The U.S. solar industry employs more than 230,000 workers, as of 2020, at more than 10,000 companies across every state. Imagine the possibilities, much like business leaders around the world are imagining today.
How Solar Drives the American Economy
Jeff Cardello | Solar Informatics
The solar industry in the United States is thriving. Companies have experienced record growth in the last few years and look forward to sustained developments across the nation in the future. To really comprehend the state of solar energy today, let’s look at a few important facts and statistics.
The Solar + Decade
Growing annually by almost 42%, the last decade alone has been a fruitful one for solar power. We now have a federal solar investment tax credit (ITC) in place, increasing demand, declining costs and more than 97 gigawatts (GW) of solar capacity across the country allowing us to power more than 18 million homes across America. The stage for solar is all set; expect massive growth.
Catalyzing Economic Growth
The U.S. solar industry employs more than 230,000 workers, as of 2020, at more than 10,000 companies across every state. Imagine the possibilities, much like business leaders around the world are imagining today. The solar industry generated approximately $25 billion in investment in 2020,. Solar is thriving as an economic engine for the American economy and is projected to continue along this path in the pursuit of growth.
In the last ten years, the cost of installing solar has decreased by more than 70%, leading the industry to expand, explore new markets and deploy systems. The price for solar today is the lowest in history, making it highly accessible for homes and business sites alike. The fact that solar is now available at rates that are highly competitive to traditional energy alternatives is a great victory, but it doesn’t stop there.
Quick Adoption Across All 50 States
The U.S. solar market has largely been dominated by California, however, other markets are adapting fast. States outside of California made up the largest share of the market in 2020, due to rapid growth in Florida and Texas. This trend is expected to continue as more markets start relying on renewable energy across America, due to declining costs and increasing efficiency.
Tackling Soft Costs
Solar soft costs include labor, permits/inspections/interconnections, supply chain, acquisition and overhead. These costs can be decreased substantially. As hardware costs continue to fall, soft costs account for a greater share of systems costs. Companies are quickly starting to tackle these numbers with an integrated approach, employing all-encompassing software that helps manage each phase of the process while controlling costs, such as Solar Informatics.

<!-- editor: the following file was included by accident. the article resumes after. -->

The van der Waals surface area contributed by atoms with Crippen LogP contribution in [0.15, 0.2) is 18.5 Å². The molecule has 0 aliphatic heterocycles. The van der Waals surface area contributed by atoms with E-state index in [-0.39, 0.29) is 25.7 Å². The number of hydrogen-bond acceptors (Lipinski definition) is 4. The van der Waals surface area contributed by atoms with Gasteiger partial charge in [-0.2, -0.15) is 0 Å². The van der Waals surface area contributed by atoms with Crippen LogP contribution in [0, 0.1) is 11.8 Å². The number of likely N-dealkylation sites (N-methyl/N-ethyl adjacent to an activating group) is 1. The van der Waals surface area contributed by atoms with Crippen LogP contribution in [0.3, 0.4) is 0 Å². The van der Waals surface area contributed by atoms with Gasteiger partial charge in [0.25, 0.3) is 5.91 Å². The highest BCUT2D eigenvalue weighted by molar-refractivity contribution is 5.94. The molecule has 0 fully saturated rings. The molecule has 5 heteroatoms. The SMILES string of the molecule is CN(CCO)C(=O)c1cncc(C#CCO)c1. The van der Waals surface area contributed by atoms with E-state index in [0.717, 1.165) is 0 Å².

Storage Its Changing the Game
We see solar being paired with storage at an increasing rate. Businesses and homeowners are demanding this trend, which is expected to grow significantly. Analysts predict that by 2025, almost 25% behind-the-meter solar systems will be paired with storage, up from a mere 6% in 2020.
Opportunities within the Non-Residential Solar Market
A growing list of states with community solar programs are diversifying the U.S. market. Also, companies like Apple, Walmart, Target, Amazon and even Google have adopted installations and growth continues in the commercial segment. As the market continues to grow, opportunities for each sub-segment increase.
Growth Forecasts for Solar
The pandemic posed obstacles for the U.S. solar market, but despite the problems, the industry set a new record of installing 19.2 GW in 2020. The industry is prepared for unprecedented growth through 2024 when the ITC steps down entirely. Over the span of the next decade, approximately 324 GW of solar will be completed, three times the amount installed in 2020.
The opportunities created paint a perfect picture, but a lot must be done before the country can adopt a 100% clean energy system. The next 10 years will allow the industry to reach for new heights and accelerate growth, effectively helping decarbonize our economy and address the complicated issue of climate change in the long run.
Corporate solar adaption is expanding at a rapid pace – two-thirds of all the current capacity has been installed since 2015.
The demand of on-site commercial solar is increasing, with 844 MW installed along with almost 441 MW for off-site projects.
The number of systems operational today can generate enough electricity annually to provide electricity for almost 1.6 million homes.
The U.S. economy is dependent upon industries to accelerate growth and expansion. Despite having gone through a global pandemic, the solar industry ceased to back down, which is a testament to its actual potential. If you are ready to adapt, get in touch with Solar Informatics today.
The content & opinions in this article are the author’s and do not necessarily represent the views of AltEnergyMag
This post does not have any comments. Be the first to leave a comment below.
Post A Comment
You must be logged in before you can post a comment. Login now.